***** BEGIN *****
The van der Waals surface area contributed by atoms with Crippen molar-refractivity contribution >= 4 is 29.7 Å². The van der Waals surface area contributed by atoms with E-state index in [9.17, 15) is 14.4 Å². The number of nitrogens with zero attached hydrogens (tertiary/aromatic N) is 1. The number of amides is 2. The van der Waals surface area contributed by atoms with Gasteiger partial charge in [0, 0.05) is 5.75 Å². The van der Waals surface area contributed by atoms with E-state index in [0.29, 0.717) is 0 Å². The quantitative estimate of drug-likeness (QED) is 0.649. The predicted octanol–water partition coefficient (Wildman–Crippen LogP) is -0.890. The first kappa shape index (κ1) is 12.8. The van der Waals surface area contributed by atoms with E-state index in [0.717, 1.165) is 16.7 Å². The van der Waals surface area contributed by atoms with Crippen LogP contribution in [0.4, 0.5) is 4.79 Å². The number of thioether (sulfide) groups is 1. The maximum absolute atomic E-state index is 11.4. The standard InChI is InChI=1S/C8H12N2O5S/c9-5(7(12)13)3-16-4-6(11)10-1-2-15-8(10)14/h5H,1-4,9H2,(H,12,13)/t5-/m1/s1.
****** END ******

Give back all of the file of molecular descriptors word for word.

The van der Waals surface area contributed by atoms with Crippen molar-refractivity contribution >= 4 is 29.7 Å². The van der Waals surface area contributed by atoms with E-state index in [9.17, 15) is 14.4 Å². The number of nitrogens with zero attached hydrogens (tertiary/aromatic N) is 1. The number of amides is 2. The van der Waals surface area contributed by atoms with Gasteiger partial charge in [0, 0.05) is 5.75 Å². The van der Waals surface area contributed by atoms with E-state index in [0.29, 0.717) is 0 Å². The quantitative estimate of drug-likeness (QED) is 0.649. The predicted octanol–water partition coefficient (Wildman–Crippen LogP) is -0.890. The first kappa shape index (κ1) is 12.8. The van der Waals surface area contributed by atoms with E-state index in [0.717, 1.165) is 16.7 Å². The van der Waals surface area contributed by atoms with Crippen LogP contribution in [0.4, 0.5) is 4.79 Å². The number of thioether (sulfide) groups is 1. The maximum absolute atomic E-state index is 11.4. The standard InChI is InChI=1S/C8H12N2O5S/c9-5(7(12)13)3-16-4-6(11)10-1-2-15-8(10)14/h5H,1-4,9H2,(H,12,13)/t5-/m1/s1.